Maternal depression and anxiety has worsened during Covid pandemic.
updated: Apr. 01, 2021
Pregnant women have experienced excessive stress during this Covid pandemic. As a result pregnancy outcomes have been adverse. There is reduced access to care for them during this pandemic unfortunately. Pregnant women's anxiety was consistently shown to have an increase during the pandemic and healthcare providers around the world have reported reduced attendance for routine and unscheduled pregnancy care. One of the reasons is that women are more concerned about the risk of acquiring COVID-19 in healthcare settings while pregnant. Another reason for women not seeking care when pregnant has been the governments advice to stay at home, reduced public transport availability during Covid and reduced childcare access during lockdowns.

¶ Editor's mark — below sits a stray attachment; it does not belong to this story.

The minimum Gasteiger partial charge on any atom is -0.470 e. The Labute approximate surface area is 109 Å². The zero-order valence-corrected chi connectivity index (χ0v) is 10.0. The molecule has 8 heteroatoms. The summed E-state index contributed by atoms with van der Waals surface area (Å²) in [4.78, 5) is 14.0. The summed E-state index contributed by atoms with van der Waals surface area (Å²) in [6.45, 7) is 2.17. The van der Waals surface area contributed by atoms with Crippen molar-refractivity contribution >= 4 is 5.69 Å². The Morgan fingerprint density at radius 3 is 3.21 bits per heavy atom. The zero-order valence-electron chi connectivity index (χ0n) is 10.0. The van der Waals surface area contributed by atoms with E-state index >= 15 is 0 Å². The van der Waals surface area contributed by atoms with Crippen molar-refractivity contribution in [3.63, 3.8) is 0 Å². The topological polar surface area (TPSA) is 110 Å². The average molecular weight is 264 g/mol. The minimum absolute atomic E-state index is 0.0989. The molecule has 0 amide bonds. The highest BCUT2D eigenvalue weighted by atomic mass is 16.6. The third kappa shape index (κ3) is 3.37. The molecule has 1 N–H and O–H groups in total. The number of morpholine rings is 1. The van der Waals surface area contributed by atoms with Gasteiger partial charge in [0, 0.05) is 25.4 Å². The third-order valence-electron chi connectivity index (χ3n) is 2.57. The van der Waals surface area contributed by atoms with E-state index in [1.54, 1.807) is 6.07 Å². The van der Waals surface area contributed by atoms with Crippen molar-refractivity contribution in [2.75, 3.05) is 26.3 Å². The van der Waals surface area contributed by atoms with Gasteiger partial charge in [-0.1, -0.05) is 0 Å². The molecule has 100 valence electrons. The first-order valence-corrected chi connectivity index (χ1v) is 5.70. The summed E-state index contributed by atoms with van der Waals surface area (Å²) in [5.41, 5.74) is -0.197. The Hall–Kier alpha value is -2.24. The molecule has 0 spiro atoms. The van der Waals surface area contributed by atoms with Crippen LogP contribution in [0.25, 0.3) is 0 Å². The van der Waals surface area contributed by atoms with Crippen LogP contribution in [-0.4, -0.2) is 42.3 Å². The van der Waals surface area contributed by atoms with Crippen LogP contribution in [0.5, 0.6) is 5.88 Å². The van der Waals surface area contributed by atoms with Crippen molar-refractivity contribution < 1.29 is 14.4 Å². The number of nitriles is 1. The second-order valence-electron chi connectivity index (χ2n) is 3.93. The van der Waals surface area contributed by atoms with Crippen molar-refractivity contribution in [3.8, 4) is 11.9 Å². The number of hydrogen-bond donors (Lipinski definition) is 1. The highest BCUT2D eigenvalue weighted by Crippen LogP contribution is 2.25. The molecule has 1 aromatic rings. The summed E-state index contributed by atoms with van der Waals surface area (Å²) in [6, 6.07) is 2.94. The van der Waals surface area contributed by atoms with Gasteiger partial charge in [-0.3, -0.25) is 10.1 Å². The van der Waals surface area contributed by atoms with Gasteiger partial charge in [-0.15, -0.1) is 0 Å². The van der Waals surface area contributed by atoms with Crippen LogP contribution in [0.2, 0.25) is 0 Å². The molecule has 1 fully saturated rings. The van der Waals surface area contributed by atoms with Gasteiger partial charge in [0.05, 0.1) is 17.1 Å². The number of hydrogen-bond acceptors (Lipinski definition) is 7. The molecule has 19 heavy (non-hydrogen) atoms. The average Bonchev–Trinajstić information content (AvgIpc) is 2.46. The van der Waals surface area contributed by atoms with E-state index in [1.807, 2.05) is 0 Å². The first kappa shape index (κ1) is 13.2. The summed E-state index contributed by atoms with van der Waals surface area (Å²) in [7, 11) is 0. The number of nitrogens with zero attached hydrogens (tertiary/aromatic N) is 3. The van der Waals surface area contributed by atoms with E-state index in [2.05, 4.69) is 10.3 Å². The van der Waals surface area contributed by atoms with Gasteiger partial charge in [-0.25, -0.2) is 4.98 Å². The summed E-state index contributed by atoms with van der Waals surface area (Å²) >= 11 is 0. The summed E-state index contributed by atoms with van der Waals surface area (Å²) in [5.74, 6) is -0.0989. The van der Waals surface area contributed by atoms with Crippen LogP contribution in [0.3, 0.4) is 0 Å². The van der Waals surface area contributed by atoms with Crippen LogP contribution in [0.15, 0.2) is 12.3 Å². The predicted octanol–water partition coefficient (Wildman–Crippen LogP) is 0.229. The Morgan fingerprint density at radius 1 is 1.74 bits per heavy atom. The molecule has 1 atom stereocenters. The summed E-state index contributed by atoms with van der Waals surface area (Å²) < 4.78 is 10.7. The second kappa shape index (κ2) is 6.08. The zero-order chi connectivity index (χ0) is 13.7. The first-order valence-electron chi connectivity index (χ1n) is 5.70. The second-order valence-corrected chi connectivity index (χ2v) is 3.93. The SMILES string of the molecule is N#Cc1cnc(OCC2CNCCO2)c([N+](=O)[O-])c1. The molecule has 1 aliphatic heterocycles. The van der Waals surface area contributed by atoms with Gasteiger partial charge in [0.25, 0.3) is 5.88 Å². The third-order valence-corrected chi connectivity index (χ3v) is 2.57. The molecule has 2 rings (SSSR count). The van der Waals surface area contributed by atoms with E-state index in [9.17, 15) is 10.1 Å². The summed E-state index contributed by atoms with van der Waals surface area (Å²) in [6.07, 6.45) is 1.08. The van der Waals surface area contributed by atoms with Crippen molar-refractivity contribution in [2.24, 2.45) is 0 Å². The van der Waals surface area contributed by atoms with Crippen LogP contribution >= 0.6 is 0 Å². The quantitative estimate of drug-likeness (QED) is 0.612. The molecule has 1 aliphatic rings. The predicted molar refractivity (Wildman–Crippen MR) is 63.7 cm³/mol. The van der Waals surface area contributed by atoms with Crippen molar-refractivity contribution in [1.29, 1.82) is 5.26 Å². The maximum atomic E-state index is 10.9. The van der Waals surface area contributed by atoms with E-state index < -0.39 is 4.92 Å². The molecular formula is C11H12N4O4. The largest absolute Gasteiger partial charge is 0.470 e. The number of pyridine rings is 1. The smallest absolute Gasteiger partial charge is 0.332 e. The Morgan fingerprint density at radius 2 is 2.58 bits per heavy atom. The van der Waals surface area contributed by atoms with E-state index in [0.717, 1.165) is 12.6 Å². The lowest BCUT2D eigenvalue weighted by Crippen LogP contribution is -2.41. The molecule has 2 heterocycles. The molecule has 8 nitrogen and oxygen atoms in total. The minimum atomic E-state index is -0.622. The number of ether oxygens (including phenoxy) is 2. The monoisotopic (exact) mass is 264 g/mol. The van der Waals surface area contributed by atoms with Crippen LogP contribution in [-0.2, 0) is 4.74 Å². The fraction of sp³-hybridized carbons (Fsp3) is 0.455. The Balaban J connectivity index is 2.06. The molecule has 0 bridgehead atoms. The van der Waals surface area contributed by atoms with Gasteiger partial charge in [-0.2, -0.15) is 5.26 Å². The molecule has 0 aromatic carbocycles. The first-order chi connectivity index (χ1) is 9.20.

Other alarming trends have been an increase in intimate partner violence during the pandemic, a rise in unemployment among women. Due to school closures during the lockdown a great burden of childcare responsibilities has fallen on women. As a result of all these stressors, women are more likely to be depressed during pregnancy as well after the birth of a child. It is important that women recognize the symptoms of depression and get help. Untreated depression can linger on for years. Depression not only affects the mother but it affects negatively the maternal bond between mother and child as well. Psychiatrists like me are providing telemedicine appointments which makes it a little bit easier to see a psychiatrist and get treatment for depression without leaving the comfort of your home.